Monday, September 27, 2010
New York Film Festival 2010: My Joy
And the prize for most ironic title at the New York Film Festival goes to … My Joy, a wrist-slittingly morose Ukraine/German/Dutch coproduction set in Russia. An art-house variation on the post-apocalyptic road movies that are so popular these days (The Road, The Book of Eli, Children of Men), this relentlessly pessimistic parable gave me a new appreciation for its mainstream cousins' visual flair and narrative clarity.
The city life Georgy (Viktor Nemets) leaves in order to deliver a truckload of flour to the boonies looks pretty bleak, but it's a paradise compared to the predatory world he blunders into, where the scars inflicted by WWII are still raw and there's barely a hint of kindness or love to be found. Georgy literally loses his way, then loses his innocence and all sense of hope as he is abused, misused, and left for dead by his glassy-eyed countrymen. Deliberately paced and full of weighty silences, the film lurches from scene to scene with the abrupt illogic of a nightmare. Dogs howl, goats bleat, sadistic traffic cops bludgeon citizens pulled over at random, and then it all repeats until we watch him plod from a pool of light into the murk of a deserted nighttime street, his figure eventually disappearing into darkness.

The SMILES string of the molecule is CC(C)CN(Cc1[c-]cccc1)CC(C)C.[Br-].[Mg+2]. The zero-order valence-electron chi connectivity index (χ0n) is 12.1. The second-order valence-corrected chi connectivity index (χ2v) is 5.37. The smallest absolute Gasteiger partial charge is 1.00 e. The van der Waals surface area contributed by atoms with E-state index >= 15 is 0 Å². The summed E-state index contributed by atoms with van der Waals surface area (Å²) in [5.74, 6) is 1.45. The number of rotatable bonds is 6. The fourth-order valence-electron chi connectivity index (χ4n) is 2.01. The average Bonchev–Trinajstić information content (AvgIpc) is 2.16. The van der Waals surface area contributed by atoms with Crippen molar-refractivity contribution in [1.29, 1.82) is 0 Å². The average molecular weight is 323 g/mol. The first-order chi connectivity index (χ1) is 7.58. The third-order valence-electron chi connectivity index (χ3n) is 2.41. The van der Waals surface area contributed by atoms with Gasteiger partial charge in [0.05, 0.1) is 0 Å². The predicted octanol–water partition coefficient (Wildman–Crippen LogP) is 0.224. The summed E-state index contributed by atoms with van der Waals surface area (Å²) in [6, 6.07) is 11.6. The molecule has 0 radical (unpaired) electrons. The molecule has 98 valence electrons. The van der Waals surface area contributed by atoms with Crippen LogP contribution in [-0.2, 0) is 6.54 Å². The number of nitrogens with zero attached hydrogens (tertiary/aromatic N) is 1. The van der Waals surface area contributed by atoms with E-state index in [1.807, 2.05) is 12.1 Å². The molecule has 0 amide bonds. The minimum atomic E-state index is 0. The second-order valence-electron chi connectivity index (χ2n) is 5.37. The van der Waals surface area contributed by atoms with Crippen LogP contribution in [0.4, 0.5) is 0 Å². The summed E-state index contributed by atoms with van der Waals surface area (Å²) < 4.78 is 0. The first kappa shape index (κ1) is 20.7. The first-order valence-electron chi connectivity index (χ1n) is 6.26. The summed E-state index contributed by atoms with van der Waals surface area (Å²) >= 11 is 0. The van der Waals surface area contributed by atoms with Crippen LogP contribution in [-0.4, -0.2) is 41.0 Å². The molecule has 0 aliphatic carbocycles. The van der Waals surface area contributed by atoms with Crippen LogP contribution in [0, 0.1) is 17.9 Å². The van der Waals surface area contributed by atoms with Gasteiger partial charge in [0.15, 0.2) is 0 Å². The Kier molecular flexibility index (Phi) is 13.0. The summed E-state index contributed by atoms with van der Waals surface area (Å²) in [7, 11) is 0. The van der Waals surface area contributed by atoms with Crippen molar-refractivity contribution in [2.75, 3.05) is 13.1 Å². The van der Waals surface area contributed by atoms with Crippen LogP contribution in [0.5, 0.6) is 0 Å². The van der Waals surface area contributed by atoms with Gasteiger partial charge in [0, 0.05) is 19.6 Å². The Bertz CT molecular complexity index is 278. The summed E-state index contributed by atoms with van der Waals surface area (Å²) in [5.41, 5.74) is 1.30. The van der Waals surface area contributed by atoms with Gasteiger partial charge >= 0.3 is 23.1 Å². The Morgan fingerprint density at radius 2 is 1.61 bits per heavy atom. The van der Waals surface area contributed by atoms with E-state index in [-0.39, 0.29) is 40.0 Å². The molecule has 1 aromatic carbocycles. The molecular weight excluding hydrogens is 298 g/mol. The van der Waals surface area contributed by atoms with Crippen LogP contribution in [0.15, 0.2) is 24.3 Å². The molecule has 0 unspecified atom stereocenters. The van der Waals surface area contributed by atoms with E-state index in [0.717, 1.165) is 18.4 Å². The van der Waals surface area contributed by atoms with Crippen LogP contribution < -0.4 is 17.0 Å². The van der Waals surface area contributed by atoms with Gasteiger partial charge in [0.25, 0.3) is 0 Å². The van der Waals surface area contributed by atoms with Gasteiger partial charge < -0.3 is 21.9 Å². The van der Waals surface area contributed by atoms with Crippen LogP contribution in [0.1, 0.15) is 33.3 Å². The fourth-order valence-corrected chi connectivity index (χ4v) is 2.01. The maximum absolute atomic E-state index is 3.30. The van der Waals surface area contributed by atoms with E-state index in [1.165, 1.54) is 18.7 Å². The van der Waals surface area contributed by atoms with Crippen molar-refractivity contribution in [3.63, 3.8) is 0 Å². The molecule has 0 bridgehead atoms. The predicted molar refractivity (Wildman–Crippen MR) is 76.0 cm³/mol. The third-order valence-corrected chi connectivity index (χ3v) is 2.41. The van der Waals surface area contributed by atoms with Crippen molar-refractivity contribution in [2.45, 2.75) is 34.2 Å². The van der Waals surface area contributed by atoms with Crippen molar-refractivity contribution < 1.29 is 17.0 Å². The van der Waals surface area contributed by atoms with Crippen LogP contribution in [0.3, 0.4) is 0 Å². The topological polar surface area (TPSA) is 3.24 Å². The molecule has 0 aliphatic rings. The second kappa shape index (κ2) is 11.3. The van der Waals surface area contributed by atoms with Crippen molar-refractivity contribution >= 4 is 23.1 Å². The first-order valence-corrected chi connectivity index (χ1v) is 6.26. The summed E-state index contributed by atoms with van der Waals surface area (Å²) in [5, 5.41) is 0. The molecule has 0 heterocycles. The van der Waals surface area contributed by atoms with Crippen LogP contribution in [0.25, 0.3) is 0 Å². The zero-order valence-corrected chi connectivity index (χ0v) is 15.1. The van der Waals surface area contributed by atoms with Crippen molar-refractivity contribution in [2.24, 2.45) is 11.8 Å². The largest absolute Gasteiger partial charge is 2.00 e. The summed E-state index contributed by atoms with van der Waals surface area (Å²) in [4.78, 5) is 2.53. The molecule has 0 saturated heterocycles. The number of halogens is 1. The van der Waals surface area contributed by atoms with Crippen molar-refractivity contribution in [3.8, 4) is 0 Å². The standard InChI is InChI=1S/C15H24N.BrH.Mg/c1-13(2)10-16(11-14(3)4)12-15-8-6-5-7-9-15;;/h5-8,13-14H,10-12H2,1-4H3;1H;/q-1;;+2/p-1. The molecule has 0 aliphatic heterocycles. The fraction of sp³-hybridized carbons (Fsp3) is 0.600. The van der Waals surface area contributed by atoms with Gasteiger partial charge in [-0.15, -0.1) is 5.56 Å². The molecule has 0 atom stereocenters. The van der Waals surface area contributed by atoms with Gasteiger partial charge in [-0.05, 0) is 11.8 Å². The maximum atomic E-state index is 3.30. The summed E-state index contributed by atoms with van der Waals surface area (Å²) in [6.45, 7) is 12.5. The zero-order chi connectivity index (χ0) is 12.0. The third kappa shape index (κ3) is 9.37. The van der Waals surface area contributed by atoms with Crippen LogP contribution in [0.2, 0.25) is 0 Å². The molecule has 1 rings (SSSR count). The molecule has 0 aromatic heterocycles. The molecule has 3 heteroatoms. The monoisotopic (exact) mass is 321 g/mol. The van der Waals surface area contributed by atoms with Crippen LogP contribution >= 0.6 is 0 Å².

In one of those coincidences that hit you when you watch a string of movies at a film festival, it's the same device that closes Of Gods and Men, whose doomed monks disappear into the white of a snowy hillside—and it feels equally heavyhanded in both films. By the time Georgy fades to black, I felt as hollowed out and stonyhearted as he looks.
Written for The House Next Door